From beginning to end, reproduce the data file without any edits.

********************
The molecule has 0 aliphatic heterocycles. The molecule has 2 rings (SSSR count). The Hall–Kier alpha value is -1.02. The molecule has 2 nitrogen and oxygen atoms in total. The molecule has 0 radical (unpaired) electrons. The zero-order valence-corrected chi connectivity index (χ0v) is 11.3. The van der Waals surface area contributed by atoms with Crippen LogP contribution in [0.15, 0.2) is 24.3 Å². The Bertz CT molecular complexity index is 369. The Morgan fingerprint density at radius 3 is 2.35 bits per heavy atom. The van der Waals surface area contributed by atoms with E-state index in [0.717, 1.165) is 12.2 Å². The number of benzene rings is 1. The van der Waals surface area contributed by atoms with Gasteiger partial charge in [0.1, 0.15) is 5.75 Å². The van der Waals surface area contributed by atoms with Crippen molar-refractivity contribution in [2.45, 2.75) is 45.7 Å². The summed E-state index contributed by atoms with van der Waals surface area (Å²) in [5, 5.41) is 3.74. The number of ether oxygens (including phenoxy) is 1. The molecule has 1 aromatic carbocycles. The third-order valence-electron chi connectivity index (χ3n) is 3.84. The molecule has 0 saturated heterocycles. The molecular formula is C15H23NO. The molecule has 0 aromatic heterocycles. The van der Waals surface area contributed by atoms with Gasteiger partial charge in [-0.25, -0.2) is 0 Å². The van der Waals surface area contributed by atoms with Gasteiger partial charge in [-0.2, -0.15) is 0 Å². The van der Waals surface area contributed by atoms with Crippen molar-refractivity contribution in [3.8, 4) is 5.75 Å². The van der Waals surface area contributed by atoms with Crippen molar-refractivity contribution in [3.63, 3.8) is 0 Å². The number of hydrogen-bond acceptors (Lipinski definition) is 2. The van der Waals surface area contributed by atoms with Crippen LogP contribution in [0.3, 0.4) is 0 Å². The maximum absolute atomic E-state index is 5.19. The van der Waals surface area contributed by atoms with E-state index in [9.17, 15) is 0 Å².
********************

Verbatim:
The molecule has 0 aliphatic heterocycles. The molecule has 2 rings (SSSR count). The Hall–Kier alpha value is -1.02. The molecule has 2 nitrogen and oxygen atoms in total. The molecule has 0 radical (unpaired) electrons. The zero-order valence-corrected chi connectivity index (χ0v) is 11.3. The van der Waals surface area contributed by atoms with Crippen LogP contribution in [0.15, 0.2) is 24.3 Å². The Bertz CT molecular complexity index is 369. The Morgan fingerprint density at radius 3 is 2.35 bits per heavy atom. The van der Waals surface area contributed by atoms with E-state index in [0.717, 1.165) is 12.2 Å². The number of benzene rings is 1. The van der Waals surface area contributed by atoms with Gasteiger partial charge in [0.1, 0.15) is 5.75 Å². The van der Waals surface area contributed by atoms with Crippen molar-refractivity contribution in [2.45, 2.75) is 45.7 Å². The summed E-state index contributed by atoms with van der Waals surface area (Å²) in [5, 5.41) is 3.74. The number of ether oxygens (including phenoxy) is 1. The molecule has 1 aromatic carbocycles. The third-order valence-electron chi connectivity index (χ3n) is 3.84. The molecule has 0 saturated heterocycles. The molecular formula is C15H23NO. The molecule has 0 aromatic heterocycles. The van der Waals surface area contributed by atoms with Gasteiger partial charge in [-0.25, -0.2) is 0 Å². The van der Waals surface area contributed by atoms with Gasteiger partial charge in [-0.2, -0.15) is 0 Å². The van der Waals surface area contributed by atoms with Crippen molar-refractivity contribution in [3.8, 4) is 5.75 Å². The van der Waals surface area contributed by atoms with Crippen molar-refractivity contribution in [3.63, 3.8) is 0 Å². The number of hydrogen-bond acceptors (Lipinski definition) is 2. The van der Waals surface area contributed by atoms with Crippen LogP contribution in [0.3, 0.4) is 0 Å². The maximum absolute atomic E-state index is 5.19. The van der Waals surface area contributed by atoms with E-state index in [9.17, 15) is 0 Å².